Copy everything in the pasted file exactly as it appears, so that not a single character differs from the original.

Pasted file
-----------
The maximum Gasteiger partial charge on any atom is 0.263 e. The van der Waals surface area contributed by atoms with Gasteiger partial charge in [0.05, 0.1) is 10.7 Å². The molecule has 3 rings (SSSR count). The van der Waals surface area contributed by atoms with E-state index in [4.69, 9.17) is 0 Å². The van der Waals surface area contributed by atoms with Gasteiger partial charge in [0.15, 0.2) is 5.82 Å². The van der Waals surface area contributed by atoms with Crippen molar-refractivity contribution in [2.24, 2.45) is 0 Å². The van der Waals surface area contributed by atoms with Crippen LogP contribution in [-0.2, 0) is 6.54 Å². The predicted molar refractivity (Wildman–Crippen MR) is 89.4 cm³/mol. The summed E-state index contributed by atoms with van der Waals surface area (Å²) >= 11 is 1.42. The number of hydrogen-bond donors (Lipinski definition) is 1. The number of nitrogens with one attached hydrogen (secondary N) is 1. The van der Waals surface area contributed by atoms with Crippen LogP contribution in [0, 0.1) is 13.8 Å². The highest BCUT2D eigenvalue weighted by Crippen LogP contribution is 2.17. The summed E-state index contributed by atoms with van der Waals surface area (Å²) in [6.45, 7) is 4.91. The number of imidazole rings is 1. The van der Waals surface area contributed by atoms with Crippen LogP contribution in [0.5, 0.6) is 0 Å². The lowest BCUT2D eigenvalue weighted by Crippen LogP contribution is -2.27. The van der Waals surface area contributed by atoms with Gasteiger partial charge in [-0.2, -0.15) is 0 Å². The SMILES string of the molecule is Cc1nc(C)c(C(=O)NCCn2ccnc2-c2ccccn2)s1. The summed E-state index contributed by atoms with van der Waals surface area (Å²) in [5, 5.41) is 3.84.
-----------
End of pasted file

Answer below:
The maximum Gasteiger partial charge on any atom is 0.263 e. The van der Waals surface area contributed by atoms with Gasteiger partial charge in [0.05, 0.1) is 10.7 Å². The molecule has 3 rings (SSSR count). The van der Waals surface area contributed by atoms with E-state index in [4.69, 9.17) is 0 Å². The van der Waals surface area contributed by atoms with Gasteiger partial charge in [0.15, 0.2) is 5.82 Å². The van der Waals surface area contributed by atoms with Crippen molar-refractivity contribution in [2.24, 2.45) is 0 Å². The van der Waals surface area contributed by atoms with Crippen LogP contribution in [-0.2, 0) is 6.54 Å². The predicted molar refractivity (Wildman–Crippen MR) is 89.4 cm³/mol. The summed E-state index contributed by atoms with van der Waals surface area (Å²) >= 11 is 1.42. The number of hydrogen-bond donors (Lipinski definition) is 1. The number of nitrogens with one attached hydrogen (secondary N) is 1. The van der Waals surface area contributed by atoms with Crippen LogP contribution in [0, 0.1) is 13.8 Å². The highest BCUT2D eigenvalue weighted by Crippen LogP contribution is 2.17. The summed E-state index contributed by atoms with van der Waals surface area (Å²) in [6.45, 7) is 4.91. The number of imidazole rings is 1. The van der Waals surface area contributed by atoms with Crippen LogP contribution in [0.5, 0.6) is 0 Å². The lowest BCUT2D eigenvalue weighted by Crippen LogP contribution is -2.27. The van der Waals surface area contributed by atoms with Gasteiger partial charge in [-0.2, -0.15) is 0 Å². The SMILES string of the molecule is Cc1nc(C)c(C(=O)NCCn2ccnc2-c2ccccn2)s1. The summed E-state index contributed by atoms with van der Waals surface area (Å²) in [5, 5.41) is 3.84.